Here’s The Face of The 20-Week Abortion Ban Debate

By Published on September 23, 2015

At 29 years old, Danielle Pickering was faced with an impossible decision: Save her own life, or that of her unborn son.

“We chose not to let them induce me to save my life, at the risk of his life,” Danielle told The Daily Signal, referencing her experience with a life-threatening condition that threatened her own life, and that of her unborn child.

Today, Micah is three years old with big brown eyes and perfectly shaped curls.

He faces minor chronic lung disease, asthma, and has a slight speech delay. Other than that, his parents call him “absolutely normal” — with one exception. “He loves to vacuum, help me clean, [and] he loves to help me take the clothes out of the dryer,” laughed Danielle.

Micah Pickering watches his favorite movie, "Ratatouille," during a press conference in Washington, D.C. (Photo: Kelsey Harkness/Daily Signal)

The pro-life community is now making Micah the face of the national debate surrounding late-term abortions. This week, the Pickering family — Danielle and her husband Clayton — lobbied Senators to vote to advance a bill that would ban most abortions after 20 weeks. The vote came on the same day the Pope arrived in Washington, D.C., and included exceptions for incest, rape and the life of the mother.

Supporters of the bill hoped her story would inspire people to realize the possibilities of saying no to abortion. But right after a press conference with the Pickerings and supportive lawmakers and pro-life leaders, Democrats used a filibuster to block the vote from occurring. Under the legislation, Danielle could have still chosen to abort her child.

The Pickering family lives in Iowa City, Iowa. (Photo: Kelsey Harkness/Daily Signal)

Difficult Pregnancy

Danielle’s water broke at 21 weeks, just over half of a typical 40-week pregnancy. Sensing something wrong, she went to the doctor. But being so early in the pregnancy, doctors missed what had happened and sent her home.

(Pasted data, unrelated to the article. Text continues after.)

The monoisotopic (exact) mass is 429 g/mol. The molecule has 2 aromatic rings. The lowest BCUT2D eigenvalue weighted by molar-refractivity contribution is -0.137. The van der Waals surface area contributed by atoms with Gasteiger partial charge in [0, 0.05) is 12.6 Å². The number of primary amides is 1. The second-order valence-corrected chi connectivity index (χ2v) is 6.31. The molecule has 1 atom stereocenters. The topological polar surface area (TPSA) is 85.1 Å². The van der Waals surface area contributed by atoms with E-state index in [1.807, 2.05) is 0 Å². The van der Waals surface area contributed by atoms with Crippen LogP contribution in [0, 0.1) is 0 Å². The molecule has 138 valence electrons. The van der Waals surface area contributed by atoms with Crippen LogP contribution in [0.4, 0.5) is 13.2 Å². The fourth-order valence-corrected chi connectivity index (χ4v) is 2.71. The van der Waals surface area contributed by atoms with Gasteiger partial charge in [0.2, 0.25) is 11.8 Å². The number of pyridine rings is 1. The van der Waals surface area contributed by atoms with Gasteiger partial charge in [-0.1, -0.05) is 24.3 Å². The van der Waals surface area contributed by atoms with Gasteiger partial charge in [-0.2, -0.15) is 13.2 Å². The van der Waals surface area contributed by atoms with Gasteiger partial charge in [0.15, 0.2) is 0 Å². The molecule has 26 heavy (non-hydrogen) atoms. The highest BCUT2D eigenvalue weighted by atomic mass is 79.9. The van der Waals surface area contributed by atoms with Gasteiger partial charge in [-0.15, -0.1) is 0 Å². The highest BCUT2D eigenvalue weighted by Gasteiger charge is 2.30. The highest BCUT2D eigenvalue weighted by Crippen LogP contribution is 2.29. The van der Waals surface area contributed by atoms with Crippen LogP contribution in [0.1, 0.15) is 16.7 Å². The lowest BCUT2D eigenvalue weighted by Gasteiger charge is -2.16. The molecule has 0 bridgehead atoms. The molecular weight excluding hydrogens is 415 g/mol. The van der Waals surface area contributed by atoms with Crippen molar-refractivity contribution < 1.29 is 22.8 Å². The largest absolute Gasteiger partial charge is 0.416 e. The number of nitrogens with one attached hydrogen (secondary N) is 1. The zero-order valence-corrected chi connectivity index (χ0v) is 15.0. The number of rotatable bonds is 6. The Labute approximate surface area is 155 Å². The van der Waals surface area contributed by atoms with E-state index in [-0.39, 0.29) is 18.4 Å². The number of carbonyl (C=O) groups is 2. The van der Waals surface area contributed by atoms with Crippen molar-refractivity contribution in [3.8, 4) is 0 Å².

For the next week, Danielle went about her regular day-to-day life. “I went to yard sales, cooked dinners, all with my water broken,” she said.

A week later, she started having contractions and was brought to the University of Iowa Children’s Hospital, where doctors told her she would stay for the rest of her pregnancy — whether that was three hours or three months.

At the hospital, doctors diagnosed her with amnionitis, a bacterial infection that resulted from her water being broken for so long without any antibiotics. Doctors wanted to induce the pregnancy so they could treat her life-threatening infection, but Danielle and her husband refused.

“The longer they didn’t treat this infection, the more she was in danger,” Clayton said. “But every minute that we didn’t was better for him.”

“It was me or him at that point, and we chose him as long as we could,” Danielle said.

When Micah was born, his parents say he "grabbed our fingers and just gripped." (Photo: Kelsey Harkness/Daily Signal)

A Chance At Survival

A study published in the New England Journal of Medicine found that 23 percent of infants born at 22 weeks survived with medical treatment. One in three of those survivors faced serious impairments, such as blindness, deafness or cerebral palsy.